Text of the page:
And I don’t really know why I’m writing this except that I’m sick of having it in my head every time I do read all this casual rape-talk. I’m not trying to police anybody and I pick on Ken because I’ve talked to him about this a bit before and don’t think what I say will hurt his feelings; he likes to be inflammatory and, I think, sees rape jokes as one more extension of that. And that’s his decision and it shouldn’t have anything to do with me and won’t and doesn’t keep me from reading whatever he has to say. This isn’t a situation where first they came for the rape jokes and eventually all we could joke about were elephants jumping out of trees, or at least that’s not what I hope I’m saying. It’s more that I’m jealous of all these people who somehow have the option not to care about it, not to have that word jump out at them, to be able to use it casually and metaphorically. It’s not that I want to live that way as much as that I can’t and I’m amazed they can. The problem is the way those words self-select similar readers. I can handle them with only minor annoyance, but there are plenty of other people with personal stories much worse than mine who can’t or won’t or shouldn’t. And it bothers me that this sort of talk deliberately excludes them from any conversation it infects. But maybe there just aren’t a lot of rape survivors reading comics and comics blogs and maybe I’m completely overreacting. The problem is that none of us have any way to know for sure.

And it’s not that I think my fellow bloggers are misogynists who live in isolation, either. I think most of them who mention sexual assault, especially in this post-Identity Crisis age do so because they think it’s worth reminding everyone of the extent to which it doesn’t belong in a sensical and healthy universe, but it’s easier to do it by joking about how the only way to have a blockbuster comics is on-panel sexual assault than it is to write an over-earnest post about why sexual assault is bad. So I realize I’m upsetting the balance by taking just that tack, but I figured this was worth saying and maybe now I won’t feel I need to say it anymore.


  1. David Fiore says:

    that was a wonderfully courageous post Rose…the comicsblogosphere is, indeed, a strangely masculine preserve, and I think that, as you imply, it has a lot more to do with assrape jokes than it does with the gender imbalance in the industry, or in the ratio of male to female protagonists per se (although, of course, there is a relationship between these things)…

    and I will say that this definitely has quite a lot of bearing upon our debate about the nature of identity, as well… some of the things that happen to us are so terrible that they cannot help but isolate us, in some ways, from anyone (no matter how well-meaning/sympathetic) that hasn’t gone through the same thing, and maybe even from people that have endured similar horrors (the horrific event itself isn’t really “sharable”–and it’s always there, waiting to ensnare/tempt even the most healthy/recovered, forward-thinking individual away from their life with others)…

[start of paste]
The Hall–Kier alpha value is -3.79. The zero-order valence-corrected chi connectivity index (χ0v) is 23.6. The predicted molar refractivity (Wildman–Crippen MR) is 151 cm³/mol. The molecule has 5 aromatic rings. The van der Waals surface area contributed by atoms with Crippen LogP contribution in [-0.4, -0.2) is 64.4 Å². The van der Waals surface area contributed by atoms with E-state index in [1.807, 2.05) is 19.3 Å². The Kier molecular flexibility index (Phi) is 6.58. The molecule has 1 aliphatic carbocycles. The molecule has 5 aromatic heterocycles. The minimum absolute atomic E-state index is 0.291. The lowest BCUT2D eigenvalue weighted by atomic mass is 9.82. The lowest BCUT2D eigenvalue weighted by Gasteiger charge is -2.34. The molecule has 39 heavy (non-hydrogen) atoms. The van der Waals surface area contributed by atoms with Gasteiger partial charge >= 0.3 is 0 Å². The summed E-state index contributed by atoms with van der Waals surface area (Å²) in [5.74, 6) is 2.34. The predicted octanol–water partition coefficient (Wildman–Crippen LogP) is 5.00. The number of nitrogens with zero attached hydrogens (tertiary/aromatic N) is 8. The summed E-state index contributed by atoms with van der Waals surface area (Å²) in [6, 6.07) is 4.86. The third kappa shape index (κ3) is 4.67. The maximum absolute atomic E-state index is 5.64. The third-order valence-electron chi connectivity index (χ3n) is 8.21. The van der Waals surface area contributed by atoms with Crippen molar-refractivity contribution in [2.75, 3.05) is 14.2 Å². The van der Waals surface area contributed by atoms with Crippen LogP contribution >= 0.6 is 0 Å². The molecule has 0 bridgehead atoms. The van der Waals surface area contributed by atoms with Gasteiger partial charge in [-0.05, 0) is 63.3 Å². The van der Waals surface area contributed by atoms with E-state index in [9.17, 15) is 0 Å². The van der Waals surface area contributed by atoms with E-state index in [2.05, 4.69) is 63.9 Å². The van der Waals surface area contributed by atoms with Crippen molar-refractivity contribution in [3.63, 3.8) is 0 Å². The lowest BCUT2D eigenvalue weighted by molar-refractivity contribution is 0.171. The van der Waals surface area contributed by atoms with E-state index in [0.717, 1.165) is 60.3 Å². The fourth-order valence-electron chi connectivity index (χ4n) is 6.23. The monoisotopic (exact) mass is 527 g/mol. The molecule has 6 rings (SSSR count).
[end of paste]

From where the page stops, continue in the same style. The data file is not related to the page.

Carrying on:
I feel kind of foolish, actually, for failing to take sufficient account of this in our debates (several people that I love dearly have suffered through analogous traumas–one of them on repeated occasions)… but there you have it… I don’t make those jokes…but it’s true that–despite my diminutive size–I have never been made to fear that this kind of thing could possibly happen to me… and this does create more of a gender gap than I want to believe exists… no matter how many times I hear this kind of thing described (even by someone I love that is lying next to me), or how hard I try (and you may be sure that I try very hard) something within me (the facts of my biography, obviously) prevents me from registering the full horror of what it must have been like to be in that position…

    anyway, I think you’ve done an important thing here–I’m glad you didn’t hold off any longer…


    — 18 April 2005 at 11:52 pm (Permalink)

  2. Nik says:

    Beautiful essay Rose, and well put. I too have wondered at all these references, both from the 13-year-old fanboy types and by those who should know better. I chalk some of it up to immaturity, some to insensitivity and some to just plain human meanness. I do know when I was a teen (and surely still today) the worst thing you could call another guy was a “faggot.” There’s a lot of that repressed tension, anger, whatever you want to call it in our world today (probably always there) but I applaud you for making some of us boneheads out there stop and think a little bit.

    — 19 April 2005 at 1:22 am (Permalink)

  3. Greg Burgas says:

    Interesting stuff, Rose. I agree with Nik, too, that “faggot” is just as loaded a word. We say these things because we live in fear, I think, of knowing someone who has been raped and not knowing what to say - it’s a knee-jerk reaction, with the emphasis on “jerk.” I also don’t make those jokes, nor “gay” jokes, not because I’m super, but because there are some things in this world that aren’t funny and shouldn’t be seen as funny. It’s interesting that you mention about people standing up in class. A lot more people, I bet, know someone who has been raped than they think (I am close to more than one person), but the walls we construct between us makes it impossible to discuss it, and so it comes back to the fear. It’s unfortunate that this topic has been marginalized to the extent it has been, because all it does it make it “acceptable” to make jokes like that. Hmmm … three men commenting so far on your post. Could the blogaxy be overly masculine?